The bad news: Last night, I looked out into our cove to find that our 500 lbs. mooring system was not in its usual location ... in fact, nowhere to be seen.
The good news: Our boat is on the hard for the winter.
So, this mooring ball was installed with a 500 lbs mushroom in 2009. I found the ball still attached to the lighter top chain on nearby shoreline. I dragged it up on land but I haven't examined it closely yet because the sun was setting and it was raining. It looks like it failed at the first swivel at the bottom of the upper chain.
Is less than four years a short life for a mooring system in a protected cove in brackish water? I thought that I would pull, inspect, and or replace after 5 years being on the cautious side.
I have to forensically go back and examine what we put down there. But was there anything that we could have done incorrectly here?
This is similar to what we had in our setup:
* I would not place a swivel anywhere but at the ball so it can be expected regularly.. SWIVELS MUST BE LARGE!!!
* I would not install any swivel smaller than 3/4". I use an 1 1/4" swivel on a 36 footer. My top chain is 3/4" long link mooring chain and my bottom chain is 1 1/2" US Navy chain at nearly 22 pounds per foot.
* The chain and swivel should be "winterized" by installing a winter spar which allows the chain to be dropped to the bottom, stop wear and sit in the low oxygen mud bottom....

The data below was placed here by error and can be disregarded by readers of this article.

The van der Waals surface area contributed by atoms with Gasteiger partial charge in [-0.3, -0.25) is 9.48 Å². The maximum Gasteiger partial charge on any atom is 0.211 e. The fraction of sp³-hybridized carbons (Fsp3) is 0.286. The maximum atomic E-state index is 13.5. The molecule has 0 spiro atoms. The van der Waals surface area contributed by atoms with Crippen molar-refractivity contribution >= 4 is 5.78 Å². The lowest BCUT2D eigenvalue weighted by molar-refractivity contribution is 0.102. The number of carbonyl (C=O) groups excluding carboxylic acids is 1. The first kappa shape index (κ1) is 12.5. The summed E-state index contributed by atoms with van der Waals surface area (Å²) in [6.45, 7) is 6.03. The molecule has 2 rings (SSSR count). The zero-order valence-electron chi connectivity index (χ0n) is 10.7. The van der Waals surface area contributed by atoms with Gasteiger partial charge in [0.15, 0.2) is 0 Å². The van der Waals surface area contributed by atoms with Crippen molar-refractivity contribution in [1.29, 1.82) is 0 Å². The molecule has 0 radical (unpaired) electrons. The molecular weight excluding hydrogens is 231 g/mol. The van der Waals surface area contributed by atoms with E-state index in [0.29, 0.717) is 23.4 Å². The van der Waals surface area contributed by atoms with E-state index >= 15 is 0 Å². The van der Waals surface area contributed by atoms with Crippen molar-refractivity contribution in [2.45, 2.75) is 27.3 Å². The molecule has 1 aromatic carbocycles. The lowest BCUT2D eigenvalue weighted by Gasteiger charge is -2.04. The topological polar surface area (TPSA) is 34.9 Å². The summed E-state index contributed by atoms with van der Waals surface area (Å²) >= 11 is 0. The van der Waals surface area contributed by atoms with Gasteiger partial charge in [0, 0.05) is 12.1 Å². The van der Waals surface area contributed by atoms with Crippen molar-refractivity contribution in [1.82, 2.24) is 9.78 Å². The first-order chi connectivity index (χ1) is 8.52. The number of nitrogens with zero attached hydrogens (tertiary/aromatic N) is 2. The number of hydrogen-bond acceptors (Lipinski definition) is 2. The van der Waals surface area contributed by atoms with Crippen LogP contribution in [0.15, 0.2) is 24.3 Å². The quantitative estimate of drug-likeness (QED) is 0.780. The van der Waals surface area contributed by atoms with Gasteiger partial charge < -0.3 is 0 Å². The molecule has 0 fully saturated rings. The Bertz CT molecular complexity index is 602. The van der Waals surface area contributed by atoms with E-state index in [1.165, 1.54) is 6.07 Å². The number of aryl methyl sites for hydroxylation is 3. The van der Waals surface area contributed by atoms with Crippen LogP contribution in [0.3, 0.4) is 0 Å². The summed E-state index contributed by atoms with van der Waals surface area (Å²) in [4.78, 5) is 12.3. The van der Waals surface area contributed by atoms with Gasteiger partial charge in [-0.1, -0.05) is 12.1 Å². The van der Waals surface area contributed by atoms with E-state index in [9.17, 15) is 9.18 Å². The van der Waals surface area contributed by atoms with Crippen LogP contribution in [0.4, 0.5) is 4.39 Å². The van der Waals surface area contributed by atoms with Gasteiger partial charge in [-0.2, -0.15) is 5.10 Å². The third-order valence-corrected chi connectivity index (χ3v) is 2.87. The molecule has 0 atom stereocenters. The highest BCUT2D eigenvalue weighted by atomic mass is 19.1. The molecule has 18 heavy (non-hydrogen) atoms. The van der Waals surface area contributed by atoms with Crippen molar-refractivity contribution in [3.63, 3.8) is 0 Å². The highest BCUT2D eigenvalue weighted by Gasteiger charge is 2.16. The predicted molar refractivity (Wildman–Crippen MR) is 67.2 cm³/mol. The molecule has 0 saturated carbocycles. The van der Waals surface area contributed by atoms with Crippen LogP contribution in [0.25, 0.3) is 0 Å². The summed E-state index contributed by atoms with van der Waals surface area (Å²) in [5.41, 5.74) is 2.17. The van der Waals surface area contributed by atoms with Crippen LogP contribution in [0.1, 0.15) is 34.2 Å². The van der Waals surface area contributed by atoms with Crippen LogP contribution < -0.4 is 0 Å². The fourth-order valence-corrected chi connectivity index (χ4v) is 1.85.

* Moorings should be inspected yearly or bi-yearly at a minimum. Top chain should really not be any smaller than 5/8 and really that is tiny chain for a permanent mooring.....
* Swivels are the highest wear item therefore they need to be directly below the ball. They should also be VERY LARGE so as they wear they don't wear faster than the top chain.
On a permanent mooring a top swivel is usually very necessary especially in areas of high tidal ranges as the boat swings around, and around, and around sometimes for weeks depending upon usage. Do this enough and the chain twists and shortens to 1:1 scope and sucks the ball under. If a storm comes up you simply un-set the mooring and drag it or shock load the gear until you have a failure.
The problem with the vast majority of moorings is they are grossly under designed. Swivels are too small, placed in the wrong locations or are of an unsuitable design.
Chain is also almost always far to light/small for storm purposes and "shock loads" the gear.
At a minimum for our boat (36') my design criteria is:
*8000 Pounds of granite (actual storm mooring is 9600 pounds), 500 pound mushroom (min) or screw mooring
*USCG/USN bottom chain (1 1/2" X 22 pounds per foot) to 1.5 X Depth
*3/4" Top chain to 1X depth
*1" Swivel MINIMUM directly below ball (actual is 1 1/4")
*Dual unequal length polyester pendants with Vectran storm snugs added to go over the chocks in storms.
I use a 1 1/4" swivel for our CS-36. Our town requires a top swivel on moorings as part of the local ordinance.
This is my eye to eye swivel for a 36 footer.
Swivel Eye To Eye 1 1/4"" Galvanized Made In USA
This is the bottom chain on one of our moorings, the lighter of the two. My storm mooring is the type with the cross bars in the links.